Illustration: Liu Rui/GT

What that stronger foundation could be has already been hinted by China itself and some of its neighbours in recent remarks. China and ASEAN as a whole could collectively explore the purportedly huge wealth that the SCS offers. It is established that the SCS has abundant fisheries and could be one of the major sources of protein for the world in the decades to come. It is believed that it also contains vast quantities of oil, gas and other minerals.

Agreements could be forged among ASEAN states and China that would enable them to work together on harnessing this wealth for the good of the millions of people who live in this region.

At the same time, if China and ASEAN are prepared to work together they could also protect the freedom of navigation in one of the most important shipping lanes in the world. The SCS is vital to world trade and will become even more important in the future as global economic power shifts from the Atlantic to the Pacific.

To put it in a nutshell, let the Arbitration Court’s decision in The Hague yesterday set the stage for a new era in China-ASEAN cooperation for a better tomorrow.

Dr Chandra Muzaffar is President of the International Movement for a Just World (JUST).

17 thoughts on “Let SCS be a turning point in ASEAN-China relations

  1. This essay does not seem to be of much relevance to China’s conduct of foreign policy. China is of a big-power mentality. Only the USA matters. Small SE Asian countries are not really worth China’s efforts in cultivating relationship. As privately any Chinese leader what he thinks of Laos or Singapore.

  2. The issue is not merely freedom of navigation and right to airspace. It is one cardinal principle of adherence to territorial integrity. The International Court has ruled by dues process that China has no claim whatsoever to the ocean and airspace territory it has arbitrarily and now unlawfully occupied. As China does not want to play ball with the law that all nations are expected to comply with, than it is the correct thing to do is to isolate China as a deviant pariah state. Expel China from the UN Security Council as a starter. Cease to sell China national assets such as farm lands, energy power source, commodities for industrial growth and so on.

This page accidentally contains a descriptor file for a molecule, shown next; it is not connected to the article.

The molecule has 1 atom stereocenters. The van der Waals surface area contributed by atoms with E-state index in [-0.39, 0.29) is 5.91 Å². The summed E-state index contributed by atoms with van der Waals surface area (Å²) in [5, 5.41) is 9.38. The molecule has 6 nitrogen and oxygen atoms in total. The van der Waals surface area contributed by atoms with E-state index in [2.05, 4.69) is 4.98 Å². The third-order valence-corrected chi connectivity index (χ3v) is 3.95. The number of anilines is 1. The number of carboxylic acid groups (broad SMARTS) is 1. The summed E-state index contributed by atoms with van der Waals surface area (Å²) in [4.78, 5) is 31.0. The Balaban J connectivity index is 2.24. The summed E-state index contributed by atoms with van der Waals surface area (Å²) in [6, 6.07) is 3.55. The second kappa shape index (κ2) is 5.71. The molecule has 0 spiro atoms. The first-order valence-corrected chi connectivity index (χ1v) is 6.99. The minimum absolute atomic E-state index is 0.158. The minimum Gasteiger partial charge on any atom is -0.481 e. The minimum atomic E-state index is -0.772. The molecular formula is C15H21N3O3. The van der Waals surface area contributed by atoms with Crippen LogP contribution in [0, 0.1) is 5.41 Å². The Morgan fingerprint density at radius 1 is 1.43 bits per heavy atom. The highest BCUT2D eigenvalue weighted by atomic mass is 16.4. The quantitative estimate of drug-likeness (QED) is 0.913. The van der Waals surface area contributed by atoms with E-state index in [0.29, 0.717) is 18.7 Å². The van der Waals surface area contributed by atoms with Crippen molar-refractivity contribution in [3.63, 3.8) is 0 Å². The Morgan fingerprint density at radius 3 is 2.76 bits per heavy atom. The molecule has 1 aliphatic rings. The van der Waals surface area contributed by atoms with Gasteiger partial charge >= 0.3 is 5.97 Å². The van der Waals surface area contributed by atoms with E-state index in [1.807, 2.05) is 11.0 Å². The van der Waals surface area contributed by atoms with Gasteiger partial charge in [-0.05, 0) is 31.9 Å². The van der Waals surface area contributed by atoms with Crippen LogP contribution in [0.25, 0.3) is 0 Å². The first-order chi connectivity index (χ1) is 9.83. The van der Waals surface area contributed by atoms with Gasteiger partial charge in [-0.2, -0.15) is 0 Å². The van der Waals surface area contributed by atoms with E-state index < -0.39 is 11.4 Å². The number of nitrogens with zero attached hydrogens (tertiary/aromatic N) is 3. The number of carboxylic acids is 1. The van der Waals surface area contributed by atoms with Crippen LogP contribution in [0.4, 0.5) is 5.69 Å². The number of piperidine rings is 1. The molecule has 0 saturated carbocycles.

If it can be done to Iran and other countries why can it not be done to China?

  3. China has historical rights in S. China Sea.

    The award/ruling is illegal, invalid, law-abusing. It is not a ruling by UN but manipulated by US and Japan using Philippines and
    Vietnam as their political tools to contain a rising Chinese power, to serve their interests not ours.

    UN distances itself from Permanent Court of Arbitration, had No role in Philippines case vs China

    PCA clarifies role, double standards in South China Sea arbitration profane international law.

    Note that the appointment of arbitrators was made both from two World War II war criminals’ allied countries, Germany and Japan !!!

    Quoted: “The Philippines appointed German arbitrator Rudiger Wolfrum, and the four other arbitrators were appointed by Japan’s Shunji Yanai, then president of the Hamburg-based International Tribunal of the Law of the Sea (ITLOS):”

    “Yanai’s political leanings rules out the possibility of a fair judgement, as he has helped Japanese Prime Minister Shinzo Abe lift the ban on Japan’s collective self-defense right and challenge the post-WWII international order.”

    China will respond decisively if threaten to create chaos and troubles like Middle East and North African countries….

  4. Quote:- “In light of the Court’s decision it would be in China’s own interest to put aside the “nine-dash line “argument and begin negotiations with all the other claimants to the SCS”